Boehner is reviewing the plan, which would need congressional approval, spokesman Michael Steel said in an e-mail. The plant is in the district of Republican Representative Jean Schmidt, who said on her website that “the best way forward is for President Obama to keep the promise he made to Southern Ohio and provide the loan guarantee now.”
The delay would give “the company at least a year and a half of funding,” Ben-Ari Elias, an analyst with Sterne, Agee & Leach Inc. in New York, said in an interview. That would let Obama sidestep conflicting pressures over the issue until after the election next year, when Ohio may play a pivotal role in his re-election bid. Ohio Democrats such as Senator Sherrod Brown support the loan guarantee.
“You’re kind of damned if you do, damned if you don’t,” Paul Clegg, a senior equity research analyst at Mizuho Securities USA Inc. in New York, said in a phone interview. The Energy Department would “face a pretty difficult constituency in Congress” if it failed to support the Ohio plant, while the department “is very sensitive to all of the attention it’s getting” over Solyndra, he said.
Democrats, including Representative Edward Markey of Massachusetts, called in a letter yesterday for House committees to investigate nuclear-power subsidies that Republicans support, along with clean-energy companies such as Solyndra that they are already probing.
USEC’s American Centrifuge Plant is a “nuclear boondoggle” that hasn’t secured a loan guarantee “because its business is faced with a shrinking customer base, declining prices, intense competition and problematic technology,” Markey, the senior Democrat on the House Natural Resources Committee, said in an Oct. 24 statement.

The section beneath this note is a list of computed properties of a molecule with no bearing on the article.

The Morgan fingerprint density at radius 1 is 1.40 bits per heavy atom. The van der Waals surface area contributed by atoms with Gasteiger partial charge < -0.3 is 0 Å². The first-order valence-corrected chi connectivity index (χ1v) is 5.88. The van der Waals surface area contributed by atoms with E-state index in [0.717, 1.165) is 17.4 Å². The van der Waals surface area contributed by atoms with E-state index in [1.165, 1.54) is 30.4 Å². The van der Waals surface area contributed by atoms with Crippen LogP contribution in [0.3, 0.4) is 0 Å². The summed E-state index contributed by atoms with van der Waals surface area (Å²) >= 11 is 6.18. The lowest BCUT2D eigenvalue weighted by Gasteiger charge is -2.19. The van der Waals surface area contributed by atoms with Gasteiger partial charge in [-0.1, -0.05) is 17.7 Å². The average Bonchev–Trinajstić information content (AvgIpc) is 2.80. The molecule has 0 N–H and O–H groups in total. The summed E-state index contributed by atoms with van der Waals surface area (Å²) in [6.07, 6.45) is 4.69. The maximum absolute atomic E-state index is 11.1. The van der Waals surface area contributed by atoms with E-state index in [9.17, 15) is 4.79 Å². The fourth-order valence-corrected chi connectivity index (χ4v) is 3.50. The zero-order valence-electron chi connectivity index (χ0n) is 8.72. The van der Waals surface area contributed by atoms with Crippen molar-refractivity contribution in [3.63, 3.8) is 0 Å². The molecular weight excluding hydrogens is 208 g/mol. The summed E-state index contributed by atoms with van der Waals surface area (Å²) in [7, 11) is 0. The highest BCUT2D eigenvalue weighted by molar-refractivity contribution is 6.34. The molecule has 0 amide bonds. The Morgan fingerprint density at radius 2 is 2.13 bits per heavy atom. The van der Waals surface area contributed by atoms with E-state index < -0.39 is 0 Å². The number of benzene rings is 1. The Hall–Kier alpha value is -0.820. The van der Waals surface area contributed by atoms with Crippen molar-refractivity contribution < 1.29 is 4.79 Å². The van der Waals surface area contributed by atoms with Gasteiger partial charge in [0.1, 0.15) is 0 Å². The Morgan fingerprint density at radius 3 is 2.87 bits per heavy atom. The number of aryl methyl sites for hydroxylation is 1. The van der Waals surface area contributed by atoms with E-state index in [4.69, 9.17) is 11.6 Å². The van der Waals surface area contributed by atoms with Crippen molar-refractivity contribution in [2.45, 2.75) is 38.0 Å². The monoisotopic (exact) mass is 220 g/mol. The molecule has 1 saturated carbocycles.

The Piketon uranium-enrichment plant will cost $4.8 billion, Jacobson said in an interview. Its construction and operation will create about 7,400 jobs in eight states, according to the company’s website.
Toshiba, Babcock & Wilcox
USEC has already invested $2 billion in the project and is seeking additional financing from Toshiba Corp. of Tokyo and Babcock & Wilcox Co. of Charlotte, North Carolina, which have invested a combined $75 million so far.
USEC was a government corporation from 1993 until it was privatized in 1998, according to the company’s website. It’s the U.S. government’s exclusive agent to sell uranium recycled from dismantled Russian nuclear warheads to utilities.
The Ohio facility will consume about 95 percent less electricity than USEC’s existing, 59-year-old plant in Paducah, Kentucky. That plant, which employs about 1,200 people and uses different technology, would be replaced by the Ohio facility eventually, Jacobson said.
“The U.S. government has a pretty long history of supporting the development of critical technologies like our centrifuge project,” Jacobson said.
Not Like Solyndra
The Energy Department gave Areva SA of Paris conditional approval in May 2010 for a $2 billion loan guarantee to build a centrifuge plant in Idaho Falls, Idaho, that will use existing technology. The plant may begin enriching uranium by 2015, Areva spokesman Jarret Adams said in a phone interview.
Solyndra’s failure should have no bearing on USEC’s pursuit of a federal guarantee, Jacobson, the company spokesman, said.
Unlike Solyndra, which failed in the face of cheaper solar panels from China, USEC has almost $3 billion in future sales under contract to utilities, and the company holds about 25 percent of the $8 billion global market for uranium enrichment, Jacobson said.
“There’s a pretty dramatic difference between us and Solyndra,” he said.